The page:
(Jeffery Diduch's tutorials are excellent. Of course, he's an professional, so he needs to make a living and can't post them very often.)

    Cutterandtailor.com often has excellent instructions, if not video tutorials. Again, professionals only have so much time.

    I've never tried them, but these draping tutorials by Académie de Poitiers look good. They're in French, but they're very clear. I learned about them from The Sewing Divas.
    http://ww2.ac-poitiers.fr/mdlmode/spip.php?article171

    It's not free, but Claire Shaeffer's Couture Basics Workshop DVD is very helpful. At the very least, it shows things I haven't seen demonstrated elsewhere.


    Even excellent advice can conflict and be overwhelming if you have no foundation or direction. There's also no substitute for having someone experienced observe what you're doing. I try to take classes taught by bona fide experts or work with private teachers who have graduated from excellent fashion design schools and who often have lots of experience post-graduation.

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  2. i think your guidelines are really sensible, marina. it's like all online research--you have to come into it with intelligence and experience and make your own judgement on how reliable the information turns out to be.

    i also completely agree that the blogger's own end result and personal experience are big advantages of tutorial posts--they are not trying to show that their way is the best way or only way, but trying to share their learning process with others who might be interested. each of us can decide for ourselves which posts we enjoy, or trust, or want to try out, and which ones don't work for us. it's one of the great benefits of being part of a growing and exciting online community.

    puu

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  3. In addition to those already mentioned here is my listed of sewing geeks to be trusted :
    Ann Rowley moderates the stitcher's guild forum and has a great flickr stream :
    http://www.flickr.com/photos/7370831@N07/collections/72157618442974041/
    You must read her pearl of wisdom too :
    http://artisanssquare.com/sg/index.php?board=21.0
    Tany has created a page on her blog listing all her tutorials, enjoy : http://tanysewsandknits.blogspot.com/p/tutorials-english.html
    You'll find interesting stuff here if you are looking for tailoring knowledge : http://coatsewalong.blogspot.com/
    Deutsch blogger Sigrid has created a blog displaying many tutorials from other blogs : http://www.sewingtutorials.blogspot.com/
    Debbie Cook is great if you are looking for all sorts of full bust alterations : http://stitchesandseams.blogspot.com/2001/02/tutorials.html
    Hope you'll find what you need in those links

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  4. Ups I forgot to mention Kathleen Fasanella invaluable Fashion Incubator. I love her and her knowledge.
    http://www.fashion-incubator.com/tutorials/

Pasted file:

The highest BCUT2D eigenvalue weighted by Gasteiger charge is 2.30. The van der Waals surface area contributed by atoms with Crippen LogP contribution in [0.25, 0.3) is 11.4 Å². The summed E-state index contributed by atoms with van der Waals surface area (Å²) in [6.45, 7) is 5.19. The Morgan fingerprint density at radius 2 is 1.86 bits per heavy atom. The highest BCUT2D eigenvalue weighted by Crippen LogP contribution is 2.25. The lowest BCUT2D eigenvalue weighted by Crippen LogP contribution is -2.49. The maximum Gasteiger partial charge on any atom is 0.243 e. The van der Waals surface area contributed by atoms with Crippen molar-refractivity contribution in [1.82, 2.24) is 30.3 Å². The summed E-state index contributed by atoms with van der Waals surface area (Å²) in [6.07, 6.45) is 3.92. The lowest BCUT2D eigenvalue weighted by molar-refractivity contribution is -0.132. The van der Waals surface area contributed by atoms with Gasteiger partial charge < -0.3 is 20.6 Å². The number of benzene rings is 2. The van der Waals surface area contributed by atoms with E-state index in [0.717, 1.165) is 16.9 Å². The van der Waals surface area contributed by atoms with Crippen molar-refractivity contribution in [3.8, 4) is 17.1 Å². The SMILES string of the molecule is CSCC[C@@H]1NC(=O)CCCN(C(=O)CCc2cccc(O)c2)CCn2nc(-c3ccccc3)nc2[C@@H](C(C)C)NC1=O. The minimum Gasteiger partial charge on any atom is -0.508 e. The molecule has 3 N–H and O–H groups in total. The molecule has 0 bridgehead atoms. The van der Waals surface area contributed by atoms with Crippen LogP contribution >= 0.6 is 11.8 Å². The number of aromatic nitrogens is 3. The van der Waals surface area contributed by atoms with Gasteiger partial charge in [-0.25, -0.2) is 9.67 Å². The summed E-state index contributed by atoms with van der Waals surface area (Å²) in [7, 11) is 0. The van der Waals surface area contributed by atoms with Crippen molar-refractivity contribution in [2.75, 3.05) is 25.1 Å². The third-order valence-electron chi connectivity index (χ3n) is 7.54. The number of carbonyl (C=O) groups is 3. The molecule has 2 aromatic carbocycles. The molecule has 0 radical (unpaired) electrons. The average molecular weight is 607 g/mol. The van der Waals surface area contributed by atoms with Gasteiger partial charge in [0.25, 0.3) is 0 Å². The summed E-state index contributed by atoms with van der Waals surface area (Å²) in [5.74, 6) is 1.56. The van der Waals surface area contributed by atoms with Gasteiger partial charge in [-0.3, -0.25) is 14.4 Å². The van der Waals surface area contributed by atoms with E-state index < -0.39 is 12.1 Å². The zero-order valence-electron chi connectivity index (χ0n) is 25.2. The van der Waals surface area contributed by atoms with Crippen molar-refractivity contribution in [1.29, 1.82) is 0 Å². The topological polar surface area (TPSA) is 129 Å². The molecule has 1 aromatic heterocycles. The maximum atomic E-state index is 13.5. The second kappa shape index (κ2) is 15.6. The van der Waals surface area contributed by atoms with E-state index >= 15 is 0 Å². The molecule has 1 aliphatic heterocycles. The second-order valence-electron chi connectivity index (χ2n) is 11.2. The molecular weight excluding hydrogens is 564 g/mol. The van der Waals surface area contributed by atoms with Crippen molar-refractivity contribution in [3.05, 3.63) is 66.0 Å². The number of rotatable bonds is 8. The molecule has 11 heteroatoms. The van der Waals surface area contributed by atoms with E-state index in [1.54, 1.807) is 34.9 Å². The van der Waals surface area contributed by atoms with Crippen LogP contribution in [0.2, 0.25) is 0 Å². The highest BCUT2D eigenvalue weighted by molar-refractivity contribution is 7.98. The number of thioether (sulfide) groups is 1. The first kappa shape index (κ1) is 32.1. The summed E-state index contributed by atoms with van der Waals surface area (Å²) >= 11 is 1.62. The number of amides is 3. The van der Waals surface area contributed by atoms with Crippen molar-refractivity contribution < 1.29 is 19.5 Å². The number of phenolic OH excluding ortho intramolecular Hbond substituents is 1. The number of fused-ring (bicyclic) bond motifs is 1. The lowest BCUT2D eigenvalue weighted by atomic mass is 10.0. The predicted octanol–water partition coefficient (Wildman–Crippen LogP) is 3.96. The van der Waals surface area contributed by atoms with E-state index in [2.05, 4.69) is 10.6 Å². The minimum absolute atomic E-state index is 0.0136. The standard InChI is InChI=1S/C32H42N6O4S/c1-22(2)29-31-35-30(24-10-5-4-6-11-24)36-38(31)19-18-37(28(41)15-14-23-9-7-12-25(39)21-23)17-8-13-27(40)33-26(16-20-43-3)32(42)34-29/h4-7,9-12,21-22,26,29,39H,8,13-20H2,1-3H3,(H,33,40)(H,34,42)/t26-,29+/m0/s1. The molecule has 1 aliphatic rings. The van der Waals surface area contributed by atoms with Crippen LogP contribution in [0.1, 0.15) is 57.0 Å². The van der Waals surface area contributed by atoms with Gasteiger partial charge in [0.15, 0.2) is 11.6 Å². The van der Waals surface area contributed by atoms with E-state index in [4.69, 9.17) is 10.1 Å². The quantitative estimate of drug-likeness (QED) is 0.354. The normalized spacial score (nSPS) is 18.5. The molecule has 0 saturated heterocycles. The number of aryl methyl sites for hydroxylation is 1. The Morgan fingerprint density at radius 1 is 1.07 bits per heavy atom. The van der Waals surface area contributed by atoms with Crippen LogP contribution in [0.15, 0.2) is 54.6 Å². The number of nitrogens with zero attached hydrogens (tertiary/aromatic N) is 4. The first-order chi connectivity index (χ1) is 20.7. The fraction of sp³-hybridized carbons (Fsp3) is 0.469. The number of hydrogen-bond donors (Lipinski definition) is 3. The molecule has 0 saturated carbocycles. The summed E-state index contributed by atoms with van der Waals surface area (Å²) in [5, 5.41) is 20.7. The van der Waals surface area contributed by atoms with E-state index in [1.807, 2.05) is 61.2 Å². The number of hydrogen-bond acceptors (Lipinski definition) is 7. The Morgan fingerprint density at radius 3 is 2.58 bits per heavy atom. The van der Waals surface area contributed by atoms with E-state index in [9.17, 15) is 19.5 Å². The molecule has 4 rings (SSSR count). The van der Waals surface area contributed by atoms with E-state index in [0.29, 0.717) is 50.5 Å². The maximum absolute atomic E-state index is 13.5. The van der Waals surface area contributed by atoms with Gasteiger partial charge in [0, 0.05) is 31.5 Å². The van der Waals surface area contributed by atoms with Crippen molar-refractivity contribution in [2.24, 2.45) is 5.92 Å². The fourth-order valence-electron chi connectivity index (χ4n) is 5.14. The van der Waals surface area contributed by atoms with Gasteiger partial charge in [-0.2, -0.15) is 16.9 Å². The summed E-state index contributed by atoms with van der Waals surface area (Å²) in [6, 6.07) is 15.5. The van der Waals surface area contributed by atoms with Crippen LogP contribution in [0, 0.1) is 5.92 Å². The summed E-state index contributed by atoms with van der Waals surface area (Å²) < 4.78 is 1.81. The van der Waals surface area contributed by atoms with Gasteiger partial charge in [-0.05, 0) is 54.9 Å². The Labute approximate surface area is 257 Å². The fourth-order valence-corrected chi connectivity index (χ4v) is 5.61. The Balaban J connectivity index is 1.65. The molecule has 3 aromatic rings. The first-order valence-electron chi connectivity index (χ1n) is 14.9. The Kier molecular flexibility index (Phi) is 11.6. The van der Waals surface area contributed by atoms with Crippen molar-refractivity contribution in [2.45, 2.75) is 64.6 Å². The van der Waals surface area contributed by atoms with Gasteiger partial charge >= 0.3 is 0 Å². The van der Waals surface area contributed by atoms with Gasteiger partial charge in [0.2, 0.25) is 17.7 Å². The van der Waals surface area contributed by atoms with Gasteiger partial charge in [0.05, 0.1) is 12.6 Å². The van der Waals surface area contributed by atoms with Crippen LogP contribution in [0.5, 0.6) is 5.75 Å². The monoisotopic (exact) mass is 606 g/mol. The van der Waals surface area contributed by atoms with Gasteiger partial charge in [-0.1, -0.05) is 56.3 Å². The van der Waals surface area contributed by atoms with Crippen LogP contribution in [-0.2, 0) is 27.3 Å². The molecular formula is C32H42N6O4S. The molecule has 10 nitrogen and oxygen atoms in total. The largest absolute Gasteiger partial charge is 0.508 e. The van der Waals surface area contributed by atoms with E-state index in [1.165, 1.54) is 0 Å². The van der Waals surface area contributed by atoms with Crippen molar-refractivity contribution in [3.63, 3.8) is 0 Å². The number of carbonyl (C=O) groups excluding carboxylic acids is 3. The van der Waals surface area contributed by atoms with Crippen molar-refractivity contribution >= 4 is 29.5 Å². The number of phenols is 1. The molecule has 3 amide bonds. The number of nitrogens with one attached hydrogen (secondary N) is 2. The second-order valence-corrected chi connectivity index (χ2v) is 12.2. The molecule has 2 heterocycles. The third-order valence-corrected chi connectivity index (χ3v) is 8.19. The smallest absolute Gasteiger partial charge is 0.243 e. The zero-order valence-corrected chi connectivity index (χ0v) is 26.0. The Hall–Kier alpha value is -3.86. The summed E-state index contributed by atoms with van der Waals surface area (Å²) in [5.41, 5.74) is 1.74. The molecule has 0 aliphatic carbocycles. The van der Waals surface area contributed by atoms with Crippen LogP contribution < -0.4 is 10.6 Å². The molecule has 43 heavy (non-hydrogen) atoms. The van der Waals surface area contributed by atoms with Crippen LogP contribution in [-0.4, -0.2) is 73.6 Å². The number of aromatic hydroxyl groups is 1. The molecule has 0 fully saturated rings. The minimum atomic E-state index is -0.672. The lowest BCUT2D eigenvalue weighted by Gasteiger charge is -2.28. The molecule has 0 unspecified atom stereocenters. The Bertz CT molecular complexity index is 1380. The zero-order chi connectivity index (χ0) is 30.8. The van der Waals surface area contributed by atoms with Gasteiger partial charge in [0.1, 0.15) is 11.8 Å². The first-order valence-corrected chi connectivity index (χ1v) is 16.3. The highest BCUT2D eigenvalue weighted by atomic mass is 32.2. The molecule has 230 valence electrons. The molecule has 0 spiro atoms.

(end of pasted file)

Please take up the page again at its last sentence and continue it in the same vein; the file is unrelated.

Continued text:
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  5. Good post!

    Last winter/spring I was struggling to make my first successful welt pocket. I consulted ALL of my sewing books, but couldn't seem to get a non-puckered pocket. What finally worked for me was the method in Gorgeous Ann's tutorial (gorgeousfabrics.com). I have also used tutorials by Trena (theslapdashsewist.blogspot.com/) and Sherry of Pattern Scissors Cloth (buzzybeesworld.blogspot.com) with success.

    Often, I find that a blog tutorial will have more step-by-step photos than a book, which I find helpful (I'm guessing this is a budgetary issue). But I think that you hit the nail on the head about being discriminating about your source.

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  6. @ Browser I am so happy you elaborated on the comment and thanks for posting these great resources, I haven't heard of the first two and the last one!

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  7. Kids always have the best reaction in front of a candy bowl. They will pick the ones they like and savour them. They will after pick the ones they might like, try them carefully and spit ;-) the ones that do not pass the test. This is exactly how I react with tutorials, I check out my favourites, if they never wrote something about the techniques I am looking for, I search further, test, compare and test with books I have, to finally make my choice. My favourite source, Paco Peralta, in the none professionals, The sewing Lawyer. I have seen live, garments of those two and they are amazing in their own category. I do not make tutorials, I have no patience for that. I prefer to spend time sewing and showing a few steps here and there or none. Voilà !

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  8. @ Clio. Thanks for sharing your links! I agree about step-by-step images. With all the respect for Claire Shaeffer's techniques, (am agonizing about buttonholes again) I could find only illustrations and no images of the real buttonholes...

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  9. @ Anne-Marie - I absolutely agree with your analogy!

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  10. Thank you for the criteria, this applies to so many tutorials online, not just sewing! Though that said, I love the community spirit of sewing tutorials and the online sewing world in general.

    And, THANK YOU to @Browser and @Marie-Noelle for their insanely great annotated lists of tutorial resource sites!